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Title: Propagation in media as a probe for topological properties
Author: Mugel, Samuel
ISNI:       0000 0004 6497 0284
Awarding Body: University of Southampton
Current Institution: University of Southampton
Date of Award: 2017
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The central goal of this thesis is to develop methods to experimentally study topological phases. We do so by applying the powerful toolbox of quantum simulation techniques with cold atoms in optical lattices. To this day, a complete classification of topological phases remains elusive. In this context, experimental studies are key, both for studying the interplay between topology and complex effects and for identifying new forms of topological order. It is therefore crucial to find complementary means to measure topological properties in order to reach a fundamental understanding of topological phases. In one dimensional chiral systems, we suggest a new way to construct and identify topologically protected bound states, which are the smoking gun of these materials. In two dimensional Hofstadter strips (i.e: systems which are very short along one dimension), we suggest a new way to measure the topological invariant directly from the atomic dynamics. In one dimensional optical lattices, topological bound states are difficult to generate due to the absence of sharp boundaries, and harder still to identify unambiguously. By periodically driving a one dimensional dilute gas of atoms with a pair of Raman lasers, we find that a system analogous to the two-step quantum walk can be realised. This system can host two flavours of topologically protected bound states, meaning that it escapes the standard classification of topological phases. This study details the considerations and many of the relevant experimental tools to design a topologically non-trivial system. In particular, we show that we can build a topological boundary by using the lasers’ finite beam width, and that the topologically protected states which live at this boundary can be identified, and differentiated, by studying their spin distribution. The bulk-boundary correspondence states that a system’s bulk and edge properties are indissociable. It is unclear, however, how this principle extends to systems with vanishingly small bulks, as for instance the Hofstadter strip, which was recently realised using a one dimensional gas of spinful atoms. We define a topological invariant for this system which accurately counts the number of topological bound states. This suggests that, even in such an extreme situation, the bulk-boundary correspondence applies. We suggest a method for experimentally measuring this invariant from the atomic dynamics which relies on three main ingredients: the adiabatic loading of a well localised wavepacket in the ground state of the lattice, the application of a weak force along the axis of the strip, and the measurement of the centre of mass position after a Bloch oscillation.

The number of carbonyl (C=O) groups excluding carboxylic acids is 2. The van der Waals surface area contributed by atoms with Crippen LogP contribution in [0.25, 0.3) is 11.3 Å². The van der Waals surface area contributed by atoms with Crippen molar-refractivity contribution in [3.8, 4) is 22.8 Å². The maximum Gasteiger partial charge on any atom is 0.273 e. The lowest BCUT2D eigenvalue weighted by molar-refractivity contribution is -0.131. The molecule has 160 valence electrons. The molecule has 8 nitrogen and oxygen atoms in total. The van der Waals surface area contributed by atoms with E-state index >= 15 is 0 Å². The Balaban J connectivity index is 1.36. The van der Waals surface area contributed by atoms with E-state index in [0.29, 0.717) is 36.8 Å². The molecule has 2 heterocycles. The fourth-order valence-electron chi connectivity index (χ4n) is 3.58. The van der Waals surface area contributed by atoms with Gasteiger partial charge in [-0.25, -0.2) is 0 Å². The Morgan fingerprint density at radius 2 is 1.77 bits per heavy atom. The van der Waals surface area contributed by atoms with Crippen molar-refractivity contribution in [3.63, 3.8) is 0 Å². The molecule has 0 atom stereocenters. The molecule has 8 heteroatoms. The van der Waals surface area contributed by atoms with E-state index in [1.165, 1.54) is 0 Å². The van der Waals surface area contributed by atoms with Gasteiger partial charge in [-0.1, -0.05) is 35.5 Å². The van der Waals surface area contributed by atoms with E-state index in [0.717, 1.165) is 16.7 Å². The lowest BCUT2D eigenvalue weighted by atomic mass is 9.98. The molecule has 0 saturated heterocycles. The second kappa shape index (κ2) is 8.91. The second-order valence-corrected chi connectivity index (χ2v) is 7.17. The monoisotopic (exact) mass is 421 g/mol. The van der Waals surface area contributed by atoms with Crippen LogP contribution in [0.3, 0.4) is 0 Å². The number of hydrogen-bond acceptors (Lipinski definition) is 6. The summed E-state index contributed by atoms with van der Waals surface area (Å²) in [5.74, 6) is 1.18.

Supervisor: Lobo, Carlos ; Lewenstein, Maciej Sponsor: Not available
Qualification Name: Thesis (Ph.D.) Qualification Level: Doctoral
EThOS ID:  DOI: Not available